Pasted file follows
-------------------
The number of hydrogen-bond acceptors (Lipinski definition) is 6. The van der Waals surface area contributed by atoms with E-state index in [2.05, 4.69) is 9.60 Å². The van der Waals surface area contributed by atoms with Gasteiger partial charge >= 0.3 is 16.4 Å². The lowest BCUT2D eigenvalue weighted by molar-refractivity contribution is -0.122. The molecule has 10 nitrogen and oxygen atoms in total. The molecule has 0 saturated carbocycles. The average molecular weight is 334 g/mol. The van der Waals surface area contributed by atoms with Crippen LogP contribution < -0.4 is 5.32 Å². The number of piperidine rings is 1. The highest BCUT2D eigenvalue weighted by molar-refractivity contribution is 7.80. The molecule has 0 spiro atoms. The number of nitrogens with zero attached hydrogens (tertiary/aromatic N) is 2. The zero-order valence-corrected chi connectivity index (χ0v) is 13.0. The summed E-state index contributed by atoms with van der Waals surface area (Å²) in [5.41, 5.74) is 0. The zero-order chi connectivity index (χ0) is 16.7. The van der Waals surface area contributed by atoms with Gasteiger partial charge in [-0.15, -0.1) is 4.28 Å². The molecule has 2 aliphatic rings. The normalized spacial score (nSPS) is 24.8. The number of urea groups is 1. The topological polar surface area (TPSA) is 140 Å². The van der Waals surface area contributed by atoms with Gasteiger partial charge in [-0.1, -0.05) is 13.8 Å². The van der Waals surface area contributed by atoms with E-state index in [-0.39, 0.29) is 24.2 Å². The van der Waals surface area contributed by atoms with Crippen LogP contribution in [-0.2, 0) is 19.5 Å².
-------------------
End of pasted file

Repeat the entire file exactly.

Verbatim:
The number of hydrogen-bond acceptors (Lipinski definition) is 6. The van der Waals surface area contributed by atoms with E-state index in [2.05, 4.69) is 9.60 Å². The van der Waals surface area contributed by atoms with Gasteiger partial charge >= 0.3 is 16.4 Å². The lowest BCUT2D eigenvalue weighted by molar-refractivity contribution is -0.122. The molecule has 10 nitrogen and oxygen atoms in total. The molecule has 0 saturated carbocycles. The average molecular weight is 334 g/mol. The van der Waals surface area contributed by atoms with Crippen LogP contribution < -0.4 is 5.32 Å². The number of piperidine rings is 1. The highest BCUT2D eigenvalue weighted by molar-refractivity contribution is 7.80. The molecule has 0 spiro atoms. The number of nitrogens with zero attached hydrogens (tertiary/aromatic N) is 2. The zero-order valence-corrected chi connectivity index (χ0v) is 13.0. The summed E-state index contributed by atoms with van der Waals surface area (Å²) in [5.41, 5.74) is 0. The zero-order chi connectivity index (χ0) is 16.7. The van der Waals surface area contributed by atoms with Gasteiger partial charge in [-0.15, -0.1) is 4.28 Å². The molecule has 2 aliphatic rings. The normalized spacial score (nSPS) is 24.8. The number of urea groups is 1. The topological polar surface area (TPSA) is 140 Å². The van der Waals surface area contributed by atoms with Gasteiger partial charge in [-0.1, -0.05) is 13.8 Å². The van der Waals surface area contributed by atoms with E-state index in [-0.39, 0.29) is 24.2 Å². The van der Waals surface area contributed by atoms with Crippen LogP contribution in [-0.2, 0) is 19.5 Å².